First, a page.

“Many of us have been educated in Europe, but no Macanese would dare move to a new house without consulting a feng shui expert,” said Carlos Marreiros, an architect who designed the Macau pavilion at the 2010 Shanghai World Expo. “I’m a Christian, but I also believe God is a big ocean and all the rivers of religion are running to meet him.”
In the years leading up to the transfer to China, thousands of apprehensive Macanese left, with many settling in Portugal. But over the past decade, as Beijing stayed true to its promise to give Macau 50 years of relative autonomy, the emigration has slowed and a small but steady number have returned.
One irresistible draw has been breakneck economic growth, mostly spurred by gambling and construction, which last year helped drive 20 percent growth in the economy.
Fuelled by players from the mainland, Macau’s gambling revenue is now quadruple that of the Las Vegas Strip.
The impact on local people has been mixed. A law that bars nonresidents from working as croupiers and dealers has helped deliver well-paid jobs but it has unexpectedly drained schools of teachers.
The lure has also been irresistible to young people, a growing number of whom are dropping out of high school or skipping college to head straight to the casino floor.
All that prosperity has brought other downsides as well: frenzied real estate speculation is pricing local people out of the housing market.
The sleepy Macau that many once held dear is increasingly subsumed by the horn-honking and manic rhythms commonly associated with Hong Kong.
“Everything is happening very fast: construction is fast, business is fast and everyone is more stressed,” said Jose Sales Marques, 55, the enclave’s last Portuguese mayor, who now works to promote better ties between Macau and Europe. “Prosperity is wonderful, but at the end of the day all that money can’t buy you a culture and an identity.”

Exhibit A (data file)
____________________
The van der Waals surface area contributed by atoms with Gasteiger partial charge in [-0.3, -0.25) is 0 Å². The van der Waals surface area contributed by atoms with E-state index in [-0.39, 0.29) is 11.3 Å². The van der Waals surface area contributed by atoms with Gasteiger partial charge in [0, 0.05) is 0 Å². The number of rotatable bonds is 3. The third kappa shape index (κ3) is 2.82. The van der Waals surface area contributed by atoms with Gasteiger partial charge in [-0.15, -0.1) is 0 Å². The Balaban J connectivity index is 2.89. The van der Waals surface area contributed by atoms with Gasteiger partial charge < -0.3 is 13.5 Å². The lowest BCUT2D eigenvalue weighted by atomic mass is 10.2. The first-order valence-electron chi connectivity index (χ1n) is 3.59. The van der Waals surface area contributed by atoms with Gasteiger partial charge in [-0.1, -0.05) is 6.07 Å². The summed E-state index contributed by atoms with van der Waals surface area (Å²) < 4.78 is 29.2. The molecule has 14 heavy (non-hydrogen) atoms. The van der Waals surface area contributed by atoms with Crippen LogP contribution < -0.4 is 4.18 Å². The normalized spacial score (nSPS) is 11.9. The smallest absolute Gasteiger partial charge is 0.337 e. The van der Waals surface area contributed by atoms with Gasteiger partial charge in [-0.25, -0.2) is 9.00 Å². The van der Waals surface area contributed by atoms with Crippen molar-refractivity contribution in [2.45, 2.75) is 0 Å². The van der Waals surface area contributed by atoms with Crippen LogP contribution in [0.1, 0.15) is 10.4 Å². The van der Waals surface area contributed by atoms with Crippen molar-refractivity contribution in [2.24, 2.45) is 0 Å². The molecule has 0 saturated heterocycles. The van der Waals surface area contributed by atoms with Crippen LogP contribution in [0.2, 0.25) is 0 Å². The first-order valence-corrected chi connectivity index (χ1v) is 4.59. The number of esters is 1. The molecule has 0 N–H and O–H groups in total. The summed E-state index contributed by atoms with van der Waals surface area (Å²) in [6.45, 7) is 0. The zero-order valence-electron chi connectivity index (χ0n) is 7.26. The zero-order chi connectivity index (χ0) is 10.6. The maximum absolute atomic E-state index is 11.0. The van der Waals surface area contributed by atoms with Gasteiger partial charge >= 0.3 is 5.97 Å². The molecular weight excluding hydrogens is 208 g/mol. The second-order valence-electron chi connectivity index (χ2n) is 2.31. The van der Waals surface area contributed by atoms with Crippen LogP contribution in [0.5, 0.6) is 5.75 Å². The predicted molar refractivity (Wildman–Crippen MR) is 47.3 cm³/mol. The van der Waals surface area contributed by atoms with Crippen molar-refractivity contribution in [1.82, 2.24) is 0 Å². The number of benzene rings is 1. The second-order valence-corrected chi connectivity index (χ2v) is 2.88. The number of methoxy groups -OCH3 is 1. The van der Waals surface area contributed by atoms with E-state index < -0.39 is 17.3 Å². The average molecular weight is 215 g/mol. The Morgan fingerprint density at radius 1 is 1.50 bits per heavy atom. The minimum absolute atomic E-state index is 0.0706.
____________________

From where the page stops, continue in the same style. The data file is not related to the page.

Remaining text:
Filomeno Jorge is determined to keep alive one strand of that identity. Every Wednesday he rustles up the seven other members of his band, Tuna Macaense, to run through a startlingly diverse repertory that includes Portuguese fados, Cantonese ballads and Filipino pop songs.
The mainstays, however, are vintage Patua, some dating from 1935, when the band was first established by Jose dos Santos Ferreira, a poet and lyricist widely credited with bringing cultural legitimacy to the Macanese dialect.
At one time, Tuna Macaense had three dozen members and the band was known for making unannounced visits at weddings and birthday parties.
“They would travel on foot through the streets because Macau so small,” said Jorge, 54, a security manager at the MGM Macau who joined the band 25 years ago. “We can’t do that now because there is too much traffic.”
Although Tuna Macaense is blessed with frequent gigs, Jorge is increasingly preoccupied with finding new blood for the band, a quest that has so far been unsuccessful.
“All of us in the band are over 50,” he said. “After we die, our music will die, and I can’t let that happen.”